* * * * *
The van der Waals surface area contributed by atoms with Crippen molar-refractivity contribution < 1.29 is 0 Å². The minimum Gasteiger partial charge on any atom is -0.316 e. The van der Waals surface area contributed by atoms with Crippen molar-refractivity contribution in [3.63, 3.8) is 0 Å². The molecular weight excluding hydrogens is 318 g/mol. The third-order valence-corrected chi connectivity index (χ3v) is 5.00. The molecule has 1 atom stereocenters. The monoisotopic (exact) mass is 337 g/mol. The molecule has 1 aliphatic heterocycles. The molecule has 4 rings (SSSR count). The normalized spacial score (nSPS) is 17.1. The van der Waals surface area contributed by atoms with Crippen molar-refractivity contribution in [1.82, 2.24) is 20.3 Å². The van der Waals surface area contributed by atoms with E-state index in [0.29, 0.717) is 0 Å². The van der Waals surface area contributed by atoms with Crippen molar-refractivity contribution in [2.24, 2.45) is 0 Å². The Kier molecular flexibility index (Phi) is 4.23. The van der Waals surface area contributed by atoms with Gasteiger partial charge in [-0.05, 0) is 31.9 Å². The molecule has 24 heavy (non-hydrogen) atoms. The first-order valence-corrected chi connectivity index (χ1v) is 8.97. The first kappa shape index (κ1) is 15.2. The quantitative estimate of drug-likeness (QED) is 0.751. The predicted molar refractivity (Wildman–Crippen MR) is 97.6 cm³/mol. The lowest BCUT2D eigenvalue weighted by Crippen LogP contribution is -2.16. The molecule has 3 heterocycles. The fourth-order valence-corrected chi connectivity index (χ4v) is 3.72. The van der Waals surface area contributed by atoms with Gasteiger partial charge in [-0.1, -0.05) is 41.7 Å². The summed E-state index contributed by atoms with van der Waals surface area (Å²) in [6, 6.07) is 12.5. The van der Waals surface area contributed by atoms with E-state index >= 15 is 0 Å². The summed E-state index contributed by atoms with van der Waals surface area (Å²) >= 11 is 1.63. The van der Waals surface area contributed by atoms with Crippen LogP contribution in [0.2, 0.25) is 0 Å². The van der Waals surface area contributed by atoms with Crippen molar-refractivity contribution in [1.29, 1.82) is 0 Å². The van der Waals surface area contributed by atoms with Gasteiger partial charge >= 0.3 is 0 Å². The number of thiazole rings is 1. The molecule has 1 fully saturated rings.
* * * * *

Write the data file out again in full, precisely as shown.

The van der Waals surface area contributed by atoms with Crippen molar-refractivity contribution < 1.29 is 0 Å². The minimum Gasteiger partial charge on any atom is -0.316 e. The van der Waals surface area contributed by atoms with Crippen molar-refractivity contribution in [3.63, 3.8) is 0 Å². The molecular weight excluding hydrogens is 318 g/mol. The third-order valence-corrected chi connectivity index (χ3v) is 5.00. The molecule has 1 atom stereocenters. The monoisotopic (exact) mass is 337 g/mol. The molecule has 1 aliphatic heterocycles. The molecule has 4 rings (SSSR count). The normalized spacial score (nSPS) is 17.1. The van der Waals surface area contributed by atoms with Crippen molar-refractivity contribution in [1.82, 2.24) is 20.3 Å². The van der Waals surface area contributed by atoms with E-state index in [0.29, 0.717) is 0 Å². The van der Waals surface area contributed by atoms with Crippen molar-refractivity contribution in [2.24, 2.45) is 0 Å². The Kier molecular flexibility index (Phi) is 4.23. The van der Waals surface area contributed by atoms with Gasteiger partial charge in [-0.05, 0) is 31.9 Å². The molecule has 24 heavy (non-hydrogen) atoms. The first-order valence-corrected chi connectivity index (χ1v) is 8.97. The first kappa shape index (κ1) is 15.2. The quantitative estimate of drug-likeness (QED) is 0.751. The predicted molar refractivity (Wildman–Crippen MR) is 97.6 cm³/mol. The lowest BCUT2D eigenvalue weighted by Crippen LogP contribution is -2.16. The molecule has 3 heterocycles. The fourth-order valence-corrected chi connectivity index (χ4v) is 3.72. The van der Waals surface area contributed by atoms with Gasteiger partial charge in [-0.1, -0.05) is 41.7 Å². The summed E-state index contributed by atoms with van der Waals surface area (Å²) in [6, 6.07) is 12.5. The van der Waals surface area contributed by atoms with E-state index >= 15 is 0 Å². The summed E-state index contributed by atoms with van der Waals surface area (Å²) >= 11 is 1.63. The van der Waals surface area contributed by atoms with Crippen LogP contribution in [0.2, 0.25) is 0 Å². The van der Waals surface area contributed by atoms with Crippen molar-refractivity contribution in [1.29, 1.82) is 0 Å². The van der Waals surface area contributed by atoms with Gasteiger partial charge >= 0.3 is 0 Å². The number of thiazole rings is 1. The molecule has 1 fully saturated rings.